St Edward's Crown: The historic centrepiece of King Charles's Coronation
The rarest and most sacred of all the royal crowns will take centre stage during King Charles’s Coronation on Saturday.
Following royal tradition dating back to the 17th Century, Charles will wear the St Edward’s Crown at the moment of crowning - the only time it is ever used.
Created in 1661 for the coronation of Charles II, it is one of the oldest symbols of the British monarchy.
It is a replacement of an earlier mediaeval crown that was melted down by parliamentarians in 1649 after the execution of King Charles I, during the English Civil War.
The original crown was thought to date back to the 11th century royal saint, Edward the Confessor, who was the last Anglo-Saxon king of England.
After 1685, the crown did not feature at a coronation for over 200 years. However, George V revived the tradition for his own coronation in 1911, and the crown has been used by every monarch since.
In early December last year, the crown was removed from the Tower of London secretly to be resized for the King ahead of his coronation.
Buckingham Palace only revealed the operation after it had been safely delivered for the modification work.
The crown features a solid gold frame, weighs 2.23kg and is adorned with 444 precious stones. It features four crosses pattee and four fleurs-de-lis, and the arches are surmounted by a cross.
Prior to 1911, the crown was fitted with rented jewels for coronations, but George V had it set permanently with a collection of rubies, amethysts, sapphires, garnets, topazes and tourmalines.
The crown is finished with a velvet purple cap and an ermine band.
Which Kings and Queens have worn the crown?
The existing St Edward’s Crown has been used during the coronations of a number of British monarchs since 1661.
It was first used for the crowning of Charles II in 1661, followed by James II in 1685, and William III in 1689.
It was subsequently used for George V in 1911, George VI in 1937, and Elizabeth II in 1953.
However, a number of British monarchs have opted not to wear the crown.
Queen Mary II and Queen Anne were both crowned with small diamond crowns of their own.
George I, George II, George III and William IV were all crowned with the State Crown of George I.
George IV was crowned with a new large diamond crown made specifically for the occasion.
Meanwhile, Queen Victoria and Edward VII also opted not to wear the St Edward’s Crown because of its weight, and instead opted to wear the lighter Imperial State Crown.
Edward VII had intended to wear the St Edward’s Crown in 1902, but he was still recovering from an operation for an appendicitis on coronation day, so opted to wear the lighter headpiece.
Which other crowns will feature in the Coronation?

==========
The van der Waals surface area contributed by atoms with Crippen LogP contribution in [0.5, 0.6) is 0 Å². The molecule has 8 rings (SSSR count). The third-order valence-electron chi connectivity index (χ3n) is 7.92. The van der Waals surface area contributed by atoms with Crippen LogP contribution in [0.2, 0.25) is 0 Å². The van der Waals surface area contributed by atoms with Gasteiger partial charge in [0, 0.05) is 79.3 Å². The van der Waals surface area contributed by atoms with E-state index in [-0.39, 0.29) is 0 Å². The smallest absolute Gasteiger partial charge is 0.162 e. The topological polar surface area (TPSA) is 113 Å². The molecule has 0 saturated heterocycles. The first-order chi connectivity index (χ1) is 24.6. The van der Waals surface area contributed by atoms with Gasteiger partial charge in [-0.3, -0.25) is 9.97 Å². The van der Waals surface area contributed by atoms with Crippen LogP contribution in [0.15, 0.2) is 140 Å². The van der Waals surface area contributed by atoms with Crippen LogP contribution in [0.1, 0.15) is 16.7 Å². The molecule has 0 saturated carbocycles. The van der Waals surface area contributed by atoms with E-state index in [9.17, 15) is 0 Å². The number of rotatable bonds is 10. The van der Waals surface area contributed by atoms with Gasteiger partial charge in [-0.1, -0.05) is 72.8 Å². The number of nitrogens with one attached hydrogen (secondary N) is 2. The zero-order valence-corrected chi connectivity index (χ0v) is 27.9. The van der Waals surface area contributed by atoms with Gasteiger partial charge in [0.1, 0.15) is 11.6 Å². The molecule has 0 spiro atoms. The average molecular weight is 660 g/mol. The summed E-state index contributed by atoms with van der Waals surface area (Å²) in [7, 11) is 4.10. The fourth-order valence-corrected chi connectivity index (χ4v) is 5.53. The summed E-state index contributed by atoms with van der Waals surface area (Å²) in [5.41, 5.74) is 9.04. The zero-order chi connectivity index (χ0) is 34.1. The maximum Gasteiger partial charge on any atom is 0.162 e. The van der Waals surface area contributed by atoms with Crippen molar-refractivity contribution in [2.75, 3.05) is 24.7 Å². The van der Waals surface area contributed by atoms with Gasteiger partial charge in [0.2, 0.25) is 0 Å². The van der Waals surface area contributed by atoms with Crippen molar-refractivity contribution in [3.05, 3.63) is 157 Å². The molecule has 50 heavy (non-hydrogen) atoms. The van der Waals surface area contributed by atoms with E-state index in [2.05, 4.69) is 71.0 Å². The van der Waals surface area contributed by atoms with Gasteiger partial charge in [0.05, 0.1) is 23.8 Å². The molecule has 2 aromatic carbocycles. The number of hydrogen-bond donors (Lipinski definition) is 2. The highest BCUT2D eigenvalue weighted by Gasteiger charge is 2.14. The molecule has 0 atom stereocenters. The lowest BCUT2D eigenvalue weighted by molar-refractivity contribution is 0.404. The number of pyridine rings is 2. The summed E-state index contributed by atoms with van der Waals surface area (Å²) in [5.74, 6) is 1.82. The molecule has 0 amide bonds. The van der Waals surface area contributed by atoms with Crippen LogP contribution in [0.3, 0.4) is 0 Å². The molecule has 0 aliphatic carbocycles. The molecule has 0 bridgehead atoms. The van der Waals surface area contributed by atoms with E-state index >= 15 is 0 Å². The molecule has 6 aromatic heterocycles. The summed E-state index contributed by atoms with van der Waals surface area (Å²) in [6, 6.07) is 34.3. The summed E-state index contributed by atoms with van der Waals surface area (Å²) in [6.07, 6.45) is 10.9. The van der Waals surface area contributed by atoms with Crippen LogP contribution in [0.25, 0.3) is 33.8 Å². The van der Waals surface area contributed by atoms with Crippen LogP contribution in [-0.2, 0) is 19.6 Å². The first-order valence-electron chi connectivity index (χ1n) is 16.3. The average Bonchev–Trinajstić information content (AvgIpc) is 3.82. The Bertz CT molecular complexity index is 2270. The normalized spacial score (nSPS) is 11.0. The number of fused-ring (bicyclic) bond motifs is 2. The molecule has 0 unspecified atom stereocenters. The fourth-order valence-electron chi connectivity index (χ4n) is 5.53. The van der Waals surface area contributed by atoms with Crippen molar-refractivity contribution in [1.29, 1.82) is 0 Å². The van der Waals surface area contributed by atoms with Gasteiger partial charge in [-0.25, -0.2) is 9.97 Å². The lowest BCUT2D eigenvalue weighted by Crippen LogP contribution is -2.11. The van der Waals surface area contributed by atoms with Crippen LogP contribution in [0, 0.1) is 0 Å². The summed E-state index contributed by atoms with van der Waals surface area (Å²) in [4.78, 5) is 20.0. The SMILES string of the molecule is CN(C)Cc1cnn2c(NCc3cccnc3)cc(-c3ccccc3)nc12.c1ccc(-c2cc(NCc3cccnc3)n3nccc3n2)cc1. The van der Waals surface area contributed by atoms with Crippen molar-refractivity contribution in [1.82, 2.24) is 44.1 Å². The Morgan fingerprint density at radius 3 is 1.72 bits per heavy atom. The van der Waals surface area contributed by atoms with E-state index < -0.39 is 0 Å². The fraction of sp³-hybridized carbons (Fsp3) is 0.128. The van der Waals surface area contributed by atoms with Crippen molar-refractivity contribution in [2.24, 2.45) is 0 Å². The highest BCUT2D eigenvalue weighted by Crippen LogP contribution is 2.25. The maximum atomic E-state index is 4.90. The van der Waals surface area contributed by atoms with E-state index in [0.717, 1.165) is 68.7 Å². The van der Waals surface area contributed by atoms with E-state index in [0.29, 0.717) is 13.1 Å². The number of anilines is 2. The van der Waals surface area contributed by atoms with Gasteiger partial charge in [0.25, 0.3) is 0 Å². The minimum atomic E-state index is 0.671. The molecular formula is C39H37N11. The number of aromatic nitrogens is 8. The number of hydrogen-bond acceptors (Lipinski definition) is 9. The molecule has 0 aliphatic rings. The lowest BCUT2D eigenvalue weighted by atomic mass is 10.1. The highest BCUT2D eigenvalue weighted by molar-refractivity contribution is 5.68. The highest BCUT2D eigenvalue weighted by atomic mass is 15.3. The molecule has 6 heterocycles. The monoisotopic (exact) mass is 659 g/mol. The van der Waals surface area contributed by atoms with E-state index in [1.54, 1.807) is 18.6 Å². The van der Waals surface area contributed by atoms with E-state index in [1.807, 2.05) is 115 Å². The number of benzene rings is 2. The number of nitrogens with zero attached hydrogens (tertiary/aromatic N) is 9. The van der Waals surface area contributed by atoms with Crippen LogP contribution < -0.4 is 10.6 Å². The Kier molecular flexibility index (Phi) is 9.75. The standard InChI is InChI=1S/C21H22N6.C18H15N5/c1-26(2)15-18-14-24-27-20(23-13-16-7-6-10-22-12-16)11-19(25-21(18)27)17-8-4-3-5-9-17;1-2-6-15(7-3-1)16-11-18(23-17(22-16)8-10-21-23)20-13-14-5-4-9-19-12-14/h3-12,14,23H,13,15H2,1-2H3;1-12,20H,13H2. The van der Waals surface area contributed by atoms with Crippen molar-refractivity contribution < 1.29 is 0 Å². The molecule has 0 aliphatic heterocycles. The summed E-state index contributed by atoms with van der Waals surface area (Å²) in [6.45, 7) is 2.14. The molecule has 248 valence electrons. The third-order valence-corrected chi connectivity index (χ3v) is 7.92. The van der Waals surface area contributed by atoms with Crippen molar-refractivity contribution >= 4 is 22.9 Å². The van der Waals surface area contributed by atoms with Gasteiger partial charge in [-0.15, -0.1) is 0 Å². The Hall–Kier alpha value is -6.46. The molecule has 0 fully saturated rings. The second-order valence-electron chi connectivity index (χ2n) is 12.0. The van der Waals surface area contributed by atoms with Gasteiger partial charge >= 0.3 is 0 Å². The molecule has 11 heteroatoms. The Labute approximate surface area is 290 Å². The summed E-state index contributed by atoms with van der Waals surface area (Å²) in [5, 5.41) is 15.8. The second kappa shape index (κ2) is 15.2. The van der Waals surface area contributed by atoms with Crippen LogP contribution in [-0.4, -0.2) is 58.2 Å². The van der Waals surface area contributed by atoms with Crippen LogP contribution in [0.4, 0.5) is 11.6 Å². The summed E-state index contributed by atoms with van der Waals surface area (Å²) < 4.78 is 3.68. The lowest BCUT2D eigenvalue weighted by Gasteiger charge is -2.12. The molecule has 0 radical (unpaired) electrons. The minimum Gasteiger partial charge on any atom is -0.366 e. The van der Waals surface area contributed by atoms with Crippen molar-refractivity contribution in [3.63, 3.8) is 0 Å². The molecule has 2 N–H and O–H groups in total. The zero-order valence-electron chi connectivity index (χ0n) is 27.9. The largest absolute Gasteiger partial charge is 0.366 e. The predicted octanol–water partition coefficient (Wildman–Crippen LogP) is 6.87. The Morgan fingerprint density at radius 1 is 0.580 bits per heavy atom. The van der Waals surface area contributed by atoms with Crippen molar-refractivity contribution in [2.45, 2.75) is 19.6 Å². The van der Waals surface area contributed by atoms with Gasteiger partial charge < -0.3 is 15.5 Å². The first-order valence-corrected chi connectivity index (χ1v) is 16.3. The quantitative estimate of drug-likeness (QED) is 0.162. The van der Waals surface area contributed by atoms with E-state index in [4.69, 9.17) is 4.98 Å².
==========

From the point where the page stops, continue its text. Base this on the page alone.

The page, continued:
While the St Edward’s Crown takes centre stage at the moment of crowning, it will not feature during the rest of the ceremony.
Charles will leave Westminster Abbey wearing the Imperial State Crown, which features at other prominent events, including the annual State Opening of Parliament.
This crown was made for the coronation of King George VI in 1937, replacing the crown made for Queen Victoria in 1838.
It is made of gold and set with 2,868 diamonds, 17 sapphires, 11 emeralds, 269 pearls, and four rubies.
The crown contains some of the most famous jewels in the royal collection, including the Black Prince’s Ruby, the Stuart Sapphire and the Cullinan II diamond.
Meanwhile, the Queen Consort will wear the crown of Queen Mary, the consort of King George V, which was made by Garrard’s for her 1911 coronation.
At the time it was mounted with the Koh-i-Noor diamond. But this time, it will be reset with the Cullinan III, IV, and V diamonds in tribute to the late Queen Elizabeth.
You can read our detailed analysis of all the Crown Jewels set to feature in the King’s coronation in May here.
Where else does the St Edward’s Crown feature?
The crown is often used as a heraldic symbol of the United Kingdom, and features widely on emblems and insignia.
During the reign of Queen Elizabeth II, an image of the crown was found on the royal cypher, the royal coat of arms, and the royal badges of England.
The crown also featured on the badges of the police forces of England and Wales, NHS ambulance services, His Majesty’s Coastguard, the British Army, the Royal Marines, the Royal Air Force, and HM Revenue and Customs. It also formed the logo of the Royal Mail.
Following the death of Queen Elizabeth last year, the design for King Charles’ new royal cypher was revealed in September, featuring the Tudor Crown rather than the St Edward’s Crown.
It is envisaged that the Tudor Crown will now feature on the royal coat of arms, badges and military uniforms.
Why was the new crown created?
During the English Civil War, Parliament sold the mediaeval crown, which was regarded by Oliver Cromwell as symbolic of the “detestable rule of kings”.
When the monarchy was later restored in 1660, a new crown was provided by the royal goldsmith, Sir Robert Vyner, ahead of the coronation of Charles II, who had been living in exile.
The newer crown resembles the medieval crown closely, featuring a heavy gold base and many precious stones, but the arches are decidedly more baroque in nature.
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